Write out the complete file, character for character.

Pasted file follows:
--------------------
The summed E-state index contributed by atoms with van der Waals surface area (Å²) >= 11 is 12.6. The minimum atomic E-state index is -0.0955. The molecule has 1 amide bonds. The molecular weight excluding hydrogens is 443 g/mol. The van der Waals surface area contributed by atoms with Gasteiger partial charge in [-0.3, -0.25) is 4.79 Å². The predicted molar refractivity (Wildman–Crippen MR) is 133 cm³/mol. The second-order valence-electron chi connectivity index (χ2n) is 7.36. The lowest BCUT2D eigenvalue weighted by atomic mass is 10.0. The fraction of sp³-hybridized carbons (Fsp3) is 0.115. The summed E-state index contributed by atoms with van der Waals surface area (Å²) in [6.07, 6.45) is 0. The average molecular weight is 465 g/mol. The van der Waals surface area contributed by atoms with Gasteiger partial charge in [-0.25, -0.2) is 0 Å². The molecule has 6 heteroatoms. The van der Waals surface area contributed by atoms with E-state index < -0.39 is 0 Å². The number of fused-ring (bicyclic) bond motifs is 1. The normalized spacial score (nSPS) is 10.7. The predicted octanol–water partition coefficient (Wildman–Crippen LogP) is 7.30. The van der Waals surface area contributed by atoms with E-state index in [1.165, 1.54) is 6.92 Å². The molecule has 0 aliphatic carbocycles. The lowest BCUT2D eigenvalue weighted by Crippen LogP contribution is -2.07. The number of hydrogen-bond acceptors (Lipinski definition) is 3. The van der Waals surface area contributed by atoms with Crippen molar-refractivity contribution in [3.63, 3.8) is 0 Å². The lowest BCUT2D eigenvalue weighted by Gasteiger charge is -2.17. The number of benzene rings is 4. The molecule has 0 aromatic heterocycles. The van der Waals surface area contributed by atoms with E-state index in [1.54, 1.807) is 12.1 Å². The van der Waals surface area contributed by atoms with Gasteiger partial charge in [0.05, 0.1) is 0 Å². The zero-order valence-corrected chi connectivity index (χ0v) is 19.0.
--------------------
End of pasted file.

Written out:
The summed E-state index contributed by atoms with van der Waals surface area (Å²) >= 11 is 12.6. The minimum atomic E-state index is -0.0955. The molecule has 1 amide bonds. The molecular weight excluding hydrogens is 443 g/mol. The van der Waals surface area contributed by atoms with Gasteiger partial charge in [-0.3, -0.25) is 4.79 Å². The predicted molar refractivity (Wildman–Crippen MR) is 133 cm³/mol. The second-order valence-electron chi connectivity index (χ2n) is 7.36. The lowest BCUT2D eigenvalue weighted by atomic mass is 10.0. The fraction of sp³-hybridized carbons (Fsp3) is 0.115. The summed E-state index contributed by atoms with van der Waals surface area (Å²) in [6.07, 6.45) is 0. The average molecular weight is 465 g/mol. The van der Waals surface area contributed by atoms with Gasteiger partial charge in [-0.25, -0.2) is 0 Å². The molecule has 6 heteroatoms. The van der Waals surface area contributed by atoms with E-state index < -0.39 is 0 Å². The number of fused-ring (bicyclic) bond motifs is 1. The normalized spacial score (nSPS) is 10.7. The predicted octanol–water partition coefficient (Wildman–Crippen LogP) is 7.30. The van der Waals surface area contributed by atoms with E-state index in [1.165, 1.54) is 6.92 Å². The molecule has 0 aliphatic carbocycles. The lowest BCUT2D eigenvalue weighted by Crippen LogP contribution is -2.07. The number of hydrogen-bond acceptors (Lipinski definition) is 3. The van der Waals surface area contributed by atoms with Crippen molar-refractivity contribution in [3.63, 3.8) is 0 Å². The lowest BCUT2D eigenvalue weighted by Gasteiger charge is -2.17. The number of benzene rings is 4. The molecule has 0 aromatic heterocycles. The van der Waals surface area contributed by atoms with E-state index in [1.54, 1.807) is 12.1 Å². The van der Waals surface area contributed by atoms with Gasteiger partial charge in [0.05, 0.1) is 0 Å². The zero-order valence-corrected chi connectivity index (χ0v) is 19.0.